Children at Risk and Teacher Strikes in Kenya

Dear friends,

Hadija smiling at school
 
September is always a financially tough time of year for us, as it is for many nonprofits.  Additionally, while school is in full swing here in the U.S., millions of children across Kenya are missing out on much needed education. Teacher strikes, due to conflict over government pay raises, has stopped public education that was supposed to start on August 21st.  This week the government officially shut down all schools, public and private, due to safety concerns.  You can read more of the details  here
 
School closures impact children of all abilities but it is a matter of life and death for some of the children with disabilities we support. Many of you read about the painful loss of sweet  Emily in January during the last teacher strike.  Our limited staff and volunteer community, are doing all that can be done to care for our most at-risk children while they are home.  We work hard to support parents, impacted by disabilities, so they can care for their own children and there has been much success with many.  Children, once neglected by their own families, are now embraced by loving parents with community support.  However, knowing many are still neglected keeps us awake at night.  There has been far too much loss this year and we are making every effort we can to prevent more. This year’s losses, and the current teacher strike, have pushed us to take drastic action on behalf of a child who is close to our hearts. 
 
Our friend Hadija has been involved in our programs for many years now and does well when she is at the Gede Special School.  She is fifteen years old with autism, cerebral palsy, and frequent seizures.  When at school she receives physical therapy, proper medication, and specialized education.  All of this has led to her being able to walk, communicate, and take care of her basic needs.  However, when Hadija is at home she regresses and is neglected.   
 
How Hadija was found last week
Hadija’s parents are divorced and she lives with her father on school breaks. Her mother completely abandoned her and is remarried with another family.  Our director visited Hadija’s mother recently hoping she would show her compassion but she still refuses to have anything to do with her daughter even though she has financial resources.  Although Hadija lives with her father, he does very little to meet her basic needs.  We thought we had a solution when her aunt took her in.  However, the father tracked her down and accused the aunt of making money off of his daughter which was an unfounded accusation.  Last week our social worker found Hadija at her father’s home locked in a one room hut, all alone, with no access to food or water.  She also had some questionable injuries.  I have personally found Hadija at this house lifting an empty cup to me for water. The memory breaks my heart.  We thought things were changing for the better but they aren’t so we are taking more drastic measures.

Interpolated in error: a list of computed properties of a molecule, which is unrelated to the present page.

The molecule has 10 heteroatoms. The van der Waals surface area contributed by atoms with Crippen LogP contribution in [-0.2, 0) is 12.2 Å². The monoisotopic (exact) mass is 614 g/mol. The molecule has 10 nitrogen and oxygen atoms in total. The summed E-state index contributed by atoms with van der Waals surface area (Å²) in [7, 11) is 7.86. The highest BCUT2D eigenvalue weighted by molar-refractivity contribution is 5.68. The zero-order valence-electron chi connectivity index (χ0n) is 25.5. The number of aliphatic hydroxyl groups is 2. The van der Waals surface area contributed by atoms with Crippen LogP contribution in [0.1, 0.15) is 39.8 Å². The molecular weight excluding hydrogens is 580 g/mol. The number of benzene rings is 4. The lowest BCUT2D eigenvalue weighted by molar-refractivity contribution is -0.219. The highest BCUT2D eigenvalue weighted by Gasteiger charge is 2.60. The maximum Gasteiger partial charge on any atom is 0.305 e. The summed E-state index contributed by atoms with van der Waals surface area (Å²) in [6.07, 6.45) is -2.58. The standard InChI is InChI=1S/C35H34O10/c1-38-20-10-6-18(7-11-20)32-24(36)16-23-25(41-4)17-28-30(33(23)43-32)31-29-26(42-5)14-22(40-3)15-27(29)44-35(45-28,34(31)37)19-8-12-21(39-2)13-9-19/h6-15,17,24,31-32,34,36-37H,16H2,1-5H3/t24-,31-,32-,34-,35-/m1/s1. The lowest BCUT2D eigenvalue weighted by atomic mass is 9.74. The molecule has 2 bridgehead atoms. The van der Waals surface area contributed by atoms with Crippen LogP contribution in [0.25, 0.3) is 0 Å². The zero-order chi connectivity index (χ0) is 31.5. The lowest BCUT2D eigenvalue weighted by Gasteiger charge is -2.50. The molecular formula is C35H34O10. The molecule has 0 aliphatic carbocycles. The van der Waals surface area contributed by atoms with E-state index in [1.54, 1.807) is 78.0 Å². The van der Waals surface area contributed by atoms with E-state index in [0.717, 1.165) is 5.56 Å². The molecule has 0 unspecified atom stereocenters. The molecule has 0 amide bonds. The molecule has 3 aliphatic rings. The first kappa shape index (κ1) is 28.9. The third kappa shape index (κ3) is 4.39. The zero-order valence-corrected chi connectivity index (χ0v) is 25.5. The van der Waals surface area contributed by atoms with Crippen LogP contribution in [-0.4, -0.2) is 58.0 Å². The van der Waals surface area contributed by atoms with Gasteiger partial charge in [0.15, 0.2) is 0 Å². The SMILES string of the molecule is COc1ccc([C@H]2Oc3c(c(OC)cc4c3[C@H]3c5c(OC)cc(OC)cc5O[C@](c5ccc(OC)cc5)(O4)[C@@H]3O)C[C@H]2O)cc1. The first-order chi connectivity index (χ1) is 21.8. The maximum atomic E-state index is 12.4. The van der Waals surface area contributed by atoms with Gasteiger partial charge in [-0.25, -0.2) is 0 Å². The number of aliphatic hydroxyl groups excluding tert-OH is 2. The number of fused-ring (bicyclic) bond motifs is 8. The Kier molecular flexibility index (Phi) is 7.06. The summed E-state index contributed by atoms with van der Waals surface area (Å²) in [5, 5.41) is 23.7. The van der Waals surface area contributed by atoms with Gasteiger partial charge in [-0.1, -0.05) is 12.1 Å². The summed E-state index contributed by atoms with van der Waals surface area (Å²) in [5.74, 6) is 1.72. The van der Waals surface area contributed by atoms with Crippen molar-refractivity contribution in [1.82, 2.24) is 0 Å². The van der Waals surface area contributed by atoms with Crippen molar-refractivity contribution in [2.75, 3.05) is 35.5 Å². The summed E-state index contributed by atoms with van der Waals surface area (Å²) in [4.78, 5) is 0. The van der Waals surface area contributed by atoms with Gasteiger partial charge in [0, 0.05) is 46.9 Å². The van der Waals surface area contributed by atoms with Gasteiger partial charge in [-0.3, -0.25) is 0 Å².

Hadija is now at a recently established children’s rescue center in a town nearby until we can arrange a more permanent situation for her.  We have officially filed for legal action against both of her parents. The kind of neglect and abandonment they have inflicted on Hadija is punishable by Kenyan law with high fines and jail time.  We have hesitated to take this kind of action in the past hoping that we could encourage change in her parents and maintain trusting relationships with other parents.  However our best efforts have failed to change their mindset or actions.  Removing Hadija and taking legal action against her parents is the only solution left.  If legal action is not taken Hadija’s family, and others like them, may think it is okay to neglect their children, hoping we will take them off their hands.  We are in discussions with other family members, further from her father’s home, whom we hope will care for Hadija on a permanent basis.  It is always our hope to keep families together whenever possible.    
 
Maybe you could pray for Hadija, and others like her, as you pack your child’s lunch for school, teach your class, care for the little ones in your life, or simply see a child at play. Children like Hadija deserve the same kind of safety, security, and love we provide to the children in our lives. 
 
Will you help us enable communities to care for Hadija and others like her today?  Just $1 a day ($30 a month) makes a world of difference. Sign up for monthly donations or a one-time gift by clicking here today! 
 
Thank you for your continued support and encouragement.

With much love and gratitude, 
Cynthia
 
Cynthia R Bauer
Founder/Director
Kupenda for the Children
PO Box 473 Hampton NH 03843
978-626-1625
cynthia@kupenda.org

Leave a reply

Your email address will not be published. Required fields are marked *